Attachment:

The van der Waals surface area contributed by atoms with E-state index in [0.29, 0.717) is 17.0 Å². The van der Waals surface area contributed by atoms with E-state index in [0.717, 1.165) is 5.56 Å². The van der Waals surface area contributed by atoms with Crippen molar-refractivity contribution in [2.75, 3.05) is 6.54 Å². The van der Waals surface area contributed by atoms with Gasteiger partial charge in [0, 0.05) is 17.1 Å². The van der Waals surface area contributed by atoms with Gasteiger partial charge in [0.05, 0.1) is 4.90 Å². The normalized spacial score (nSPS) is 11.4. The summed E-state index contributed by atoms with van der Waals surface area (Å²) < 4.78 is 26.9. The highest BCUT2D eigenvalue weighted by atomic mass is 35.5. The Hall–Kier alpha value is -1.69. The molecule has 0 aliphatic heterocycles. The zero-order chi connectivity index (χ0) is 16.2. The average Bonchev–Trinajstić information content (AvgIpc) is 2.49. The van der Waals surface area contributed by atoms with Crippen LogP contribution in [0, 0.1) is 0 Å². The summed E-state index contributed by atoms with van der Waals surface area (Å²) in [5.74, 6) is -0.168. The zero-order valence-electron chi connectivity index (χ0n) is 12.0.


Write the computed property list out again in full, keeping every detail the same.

The van der Waals surface area contributed by atoms with E-state index in [0.29, 0.717) is 17.0 Å². The van der Waals surface area contributed by atoms with E-state index in [0.717, 1.165) is 5.56 Å². The van der Waals surface area contributed by atoms with Crippen molar-refractivity contribution in [2.75, 3.05) is 6.54 Å². The van der Waals surface area contributed by atoms with Gasteiger partial charge in [0, 0.05) is 17.1 Å². The van der Waals surface area contributed by atoms with Gasteiger partial charge in [0.05, 0.1) is 4.90 Å². The normalized spacial score (nSPS) is 11.4. The summed E-state index contributed by atoms with van der Waals surface area (Å²) < 4.78 is 26.9. The highest BCUT2D eigenvalue weighted by atomic mass is 35.5. The Hall–Kier alpha value is -1.69. The molecule has 0 aliphatic heterocycles. The zero-order chi connectivity index (χ0) is 16.2. The average Bonchev–Trinajstić information content (AvgIpc) is 2.49. The van der Waals surface area contributed by atoms with Crippen LogP contribution in [0, 0.1) is 0 Å². The summed E-state index contributed by atoms with van der Waals surface area (Å²) in [5.74, 6) is -0.168. The zero-order valence-electron chi connectivity index (χ0n) is 12.0.